Blog Feb 25, 2018 · 6 min read

Blog with Create React App and GitHub: Adding comments

Last post we created a simple blog using Create React App and GitHub Gists. The main reason I chose Gists instead of a repository on GitHub was so I could also allow visitors to comment. This works for technical blogs like this one.

The blog is built before pushing and we ended up removing the code that would run on the client. If we start showing comments however, we want those to be shown automatically, without the need to redeploy.

In this post I'll show one possible way to accomplish that.

Step 7: Fetching comments using the GitHub API

We add a new component for Comments and update our Post component accordingly. The logic is similar to how we fetch the content itself. By setting the Accept header to application/vnd.github.v3.html+json we'll be able to get comments already rendered to HTML.

# Post.js

 import { Helmet } from "react-helmet";
 import base64 from "base-64";
+import Comments from "./Comments";

   render() {
-    const { date, title } = this.props;
+    const { date, title, gist } = this.props;
     const { content } = this.state;
           dangerouslySetInnerHTML={{ __html: content }}
+        <Comments gist={gist} />
+        <a href={`${gist}#comments`}>
+          Write a comment on GitHub
+        </a>
/* Comment.js */

import React, { Component } from "react";

const headers = { Accept: "application/vnd.github.v3.html+json" };

class Comments extends Component {
  state = {
    comments: [],

  fetchGistComments(id) {
    return fetch(`${id}/comments`, {
    }).then(response => response.json());

  componentDidMount() {
    this.fetchGistComments(this.props.gist).then(comments =>
      this.setState({ comments })

  render() {
    const { comments } = this.state;

    if (comments.length === 0) {
      return null;

    return (

        { => (
          <div key={}>
                alt={`${comment.user.login} avatar`}
              />{" "}
              <a href={comment.user.html_url}>{comment.user.login}</a>{" "}
              <em>{comment.author_association === "OWNER" && "Author"}</em>
              dangerouslySetInnerHTML={{ __html: comment.body_html }}

export default Comments;

Let's also remove our custom React Snap config so that the scripts are not removed from the rendered files:

# package.json

   "reactSnap": {
     "waitFor": 1000,
-    "preconnectThirdParty": false,
-    "removeScriptTags": true
+    "preconnectThirdParty": false

Step 8: Reducing the size of our JavaScript bundle

This works fine now but the visitors have to download all our JavaScript code simply to see the comments. This may not be something you're worried about, but there is a simple change we can do that can help with this.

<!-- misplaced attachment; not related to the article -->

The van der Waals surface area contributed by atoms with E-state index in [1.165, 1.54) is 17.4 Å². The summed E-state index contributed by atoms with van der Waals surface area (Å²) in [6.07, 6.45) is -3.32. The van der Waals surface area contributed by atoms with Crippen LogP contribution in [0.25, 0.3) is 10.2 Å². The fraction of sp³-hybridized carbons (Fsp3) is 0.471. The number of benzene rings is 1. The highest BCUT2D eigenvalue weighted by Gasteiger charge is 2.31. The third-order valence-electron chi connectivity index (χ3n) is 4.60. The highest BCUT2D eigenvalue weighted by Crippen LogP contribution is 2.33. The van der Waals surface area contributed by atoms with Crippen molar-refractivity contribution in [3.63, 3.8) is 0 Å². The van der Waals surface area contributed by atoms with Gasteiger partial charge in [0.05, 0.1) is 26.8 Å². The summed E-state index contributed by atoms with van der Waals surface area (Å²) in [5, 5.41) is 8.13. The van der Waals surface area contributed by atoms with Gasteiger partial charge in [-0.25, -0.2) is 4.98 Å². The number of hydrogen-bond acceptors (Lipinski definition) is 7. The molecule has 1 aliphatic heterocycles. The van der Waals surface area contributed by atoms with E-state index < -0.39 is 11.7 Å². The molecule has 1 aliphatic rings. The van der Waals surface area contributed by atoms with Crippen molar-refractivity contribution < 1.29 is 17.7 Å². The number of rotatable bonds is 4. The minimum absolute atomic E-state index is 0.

Create React App supports code splitting using dynamic imports. To keep things simple we'll npm install react-loadable and separate the code that renders on the client from what runs on the server.

# Post.js

+import snapshot from "./snapshot";
 import Comments from "./Comments";

       dangerouslySetInnerHTML={{ __html: content }}
+    <div id="comments-root" data-gist={gist} />

-    <Comments gist={gist} />
+    {!snapshot && <Comments gist={gist} />}

     <a href={`${gist}#comments`}>
       Write a comment on GitHub
/* index.js */

 import React from "react";
 import ReactDOM from "react-dom";
-import App from "./App";
+import Loadable from "react-loadable";
+import snapshot from "./snapshot";
 import "./index.css";

-ReactDOM.render(<App />, document.getElementById("root"));
+const production = process.env.NODE_ENV === "production";
+const LoadableApp = Loadable({
+  loader: () => import("./App"),
+  loading: () => <div>Loading…</div>,
+const LoadableComments = Loadable({
+  loader: () => import("./Comments"),
+  loading: () => <div>Loading…</div>,
+if (snapshot || !production) {
+  const el = document.getElementById("root");
+  ReactDOM.render(<LoadableApp />, el);
+} else {
+  const el = document.getElementById("comments-root");
+  if (el) ReactDOM.render(<LoadableComments gist={el.dataset.gist} />, el);
/* snapshot.js */

export default navigator.userAgent === "ReactSnap";

With this change we will end up with 3 JavaScript files. There is a file called main, with the common code such as React, them there are two chunks, one for the App and another for the Comments. Because of this structure, only the main and comments chunks will be downloaded by the user.

While doing this for my own blog I noticed React Snap was injecting a preload tag that was forcing all the 3 chunks to be downloaded. I didn't find an option to disable this so I ended up adding a postbuild script to remove them:

# package.json

     "deploy": "gh-pages -d build",
     "start": "react-scripts start",
     "build": "react-scripts build && react-snap",
+    "postbuild": "sed -i '' 's/<link href=\"[^ ]*\" rel=\"preload\" as=\"script\">//g' $(find ./build -iname *.html)",
     "test": "react-scripts test --env=jsdom",
     "eject": "react-scripts eject"

That's it! This may be good enough for you but be sure to explore other more robust solutions, such as Gatsby.

Thank you for reading. Hope you learned something new👋